Monday, July 26, 2004

Reforming Shari'a Law

A bit off-topic, but very interesting nonetheless. Dhimmi Watch pointed me towards an article by the hand of Daniel Pipes, over at FrontPage Magazine. What do you do when you are a celebrated criminal law professor, and the government of a developing nation asks your help in overhauling their criminal code, to address several injustices in the system? Do you offer help? First thoughts would be yes, right?

There's one catch though. As the nation in question is an Islamic state, the country's legal system is based on Islamic Law or Shari'a, so the new criminal code would have to be fitted within this legal framework.

That should make it more difficult. But not to Paul H. Robinson, who accepted the job right away, and thought it'd make a great seminar for his students too. So now U Penn law students are faced with a (three point) course titled “Islamic Criminal Law: Drafting a Criminal Code for the Maldives”. Come again?

The seminar will revolve around a single project: drafting a new criminal code for the Maldives. The work has been requested by the Maldivian government and is sponsored by the United Nations Development Program. Because the Maldives is by constitutional mandate an Islamic nation and, as a matter of law, all citizens are Muslim, the code will be the world’s first criminal code of modern format that is based upon the principles of Shari‘a.

After studying the existing Maldivian criminal law statutes and the criminal law principles contained in Shari’a, student teams will propose criminal code provisions and critique the proposals of others.
First thought upon reading: This is straight out of Judgement At Nuremberg.

There's a couple of issues here, and Pipes addresses some of them, namely Robinson's desire to have a shot at something completely different, as well as Robinson's (honest, I'm sure) desire to do good, and reform a code which currently apparently does more injustice than justice (unfortunately, no examples are given).Writes Pipes:
These are worthy objectives, to be sure, but Professor Robinson should stand back from this project and reassess it. This leading scholar, through his work in the Maldives, will render more acceptable Shar‘i provisions about killing apostates from Islam, subjugating women, keeping slaves, and repressing non-Muslims (in this light, note the matter-of-fact comment in the course description that “as a matter of law, all citizens [of the Maldives] are Muslim”).

Rather than cleanse and modernize the Shar‘i code, I appeal to Professor Robinson to reject the Maldive commission and take a totally different approach in his seminar, critiquing that code’s criminal provisions from a Western point of view. He and his seminar students would then show how this religiously-based legal system contradicts virtually every assumption an American makes, such as the separation of church and state, the abolition of forced servitude, the right not to suffer inhumane punishments, freedom of religion and expression, equality of the sexes, and on and on.
At the end of the article, Professor Robinson replies to Pipes' article. We learn that he does 'criminal law consulting' for a number of countries (I had no idea countries outsourced the leg work for their penal codes!), and counts China among his 'clients', which leads to a funny quote:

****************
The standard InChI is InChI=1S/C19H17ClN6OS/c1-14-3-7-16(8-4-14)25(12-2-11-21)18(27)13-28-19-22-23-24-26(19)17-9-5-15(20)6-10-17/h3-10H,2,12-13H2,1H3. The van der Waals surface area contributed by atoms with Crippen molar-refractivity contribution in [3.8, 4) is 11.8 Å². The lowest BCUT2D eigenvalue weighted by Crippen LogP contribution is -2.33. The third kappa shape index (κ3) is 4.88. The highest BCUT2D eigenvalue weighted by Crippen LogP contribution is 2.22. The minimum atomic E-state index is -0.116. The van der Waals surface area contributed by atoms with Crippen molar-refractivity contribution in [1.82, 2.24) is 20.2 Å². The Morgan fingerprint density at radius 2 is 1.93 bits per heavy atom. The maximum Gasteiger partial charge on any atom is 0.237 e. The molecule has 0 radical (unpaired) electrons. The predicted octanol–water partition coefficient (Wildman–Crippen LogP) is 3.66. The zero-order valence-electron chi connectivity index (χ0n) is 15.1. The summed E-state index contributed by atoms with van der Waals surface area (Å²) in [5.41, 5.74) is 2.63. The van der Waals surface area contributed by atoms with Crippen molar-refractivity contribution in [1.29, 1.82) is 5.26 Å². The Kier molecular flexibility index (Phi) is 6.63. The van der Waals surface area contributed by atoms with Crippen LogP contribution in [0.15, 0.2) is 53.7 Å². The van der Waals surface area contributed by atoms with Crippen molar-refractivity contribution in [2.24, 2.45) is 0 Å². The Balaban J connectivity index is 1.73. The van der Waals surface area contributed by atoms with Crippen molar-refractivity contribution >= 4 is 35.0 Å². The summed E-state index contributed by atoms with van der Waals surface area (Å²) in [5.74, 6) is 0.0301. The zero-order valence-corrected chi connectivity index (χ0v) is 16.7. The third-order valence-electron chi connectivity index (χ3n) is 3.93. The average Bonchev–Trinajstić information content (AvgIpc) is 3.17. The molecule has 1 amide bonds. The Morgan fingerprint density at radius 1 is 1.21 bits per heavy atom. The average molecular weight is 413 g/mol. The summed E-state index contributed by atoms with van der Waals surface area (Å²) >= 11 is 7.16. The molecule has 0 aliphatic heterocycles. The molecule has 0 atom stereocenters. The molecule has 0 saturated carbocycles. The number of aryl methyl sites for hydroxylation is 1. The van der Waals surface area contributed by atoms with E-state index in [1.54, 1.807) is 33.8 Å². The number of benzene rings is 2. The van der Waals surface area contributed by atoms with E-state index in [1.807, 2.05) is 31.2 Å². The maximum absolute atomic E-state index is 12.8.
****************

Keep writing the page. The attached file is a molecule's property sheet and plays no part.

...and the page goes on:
A few days ago, one client, China, beheaded a person for embezzlement. (Worse than anything the Maldivians have done.) Should I now refuse to advise them further on what I think a criminal code should look like? Your strategy of willful disengagement seems an odd way of bringing greater justice to the world.
"Professor Robinson?" "Yes?" "It's China on line two, sir, and he sounds a bit shaken." "Put him through, Nancy." "Hello, Professor Robinson?" "Ah Beijing, how are you?" "It happened again, doc."

Well, I guess if you consult China on criminal law, then taking on Shari'a doesn't seem that much out of this world. To the rest of us, Professor Robinson should try to re-connect with the world again. I have an example, some time ago I came across a presentation held at a conference for internet engineers, dealing with filtering of the internet in countries like China and the Gulf states. After dedicating half a slide to the pros and cons of the filtering itself (I recall from my head, with one line in the 'con' column, 'public opinion'), the presentation went on for some thirty slides on how to best do it. Just like that. And the engineer holding the presentation by the way was American too.

What I'm trying to say is, that some people are so into their work, they no longer feel the moral constraints you and I would, they're in some sort of moral 'Matrix' zone, just seeing actions, problems, solutions, improvements. Not asking about the why, the how, of the situation at hand, or the ultimate results of their own actions. And afterwards it would cost them to see. Like in the beforementioned movie, the German lawyer yelling out "It was the Law!!"

Think about this one, and I want to say up front that I'm no law scholar, if Shari'a Law states that (criminal) laws that flow from it, only can be applied to Muslims or those who freely subject themselves to being tried in an Islamic court, and you have a country which declares itself by law as 100% Muslim, then doesn't that suggest that revamping, modernizing, reforming, or any other change to a Shari'a penal code will not in any way help bring 'justice' to the system?

Professor Robinson, and his students who signed up for his seminar, stand a very good chance of being used to polish up, humanify if you will, part of a system which will use it to further strenghten itself, not as a basis for widespread reform.

Next year Nigeria?

Update: Thanks to Little Green Footballs, who originally posted on it, a link to an overview of some examples of Shari'a Law, courtesy of Boston Indymedia.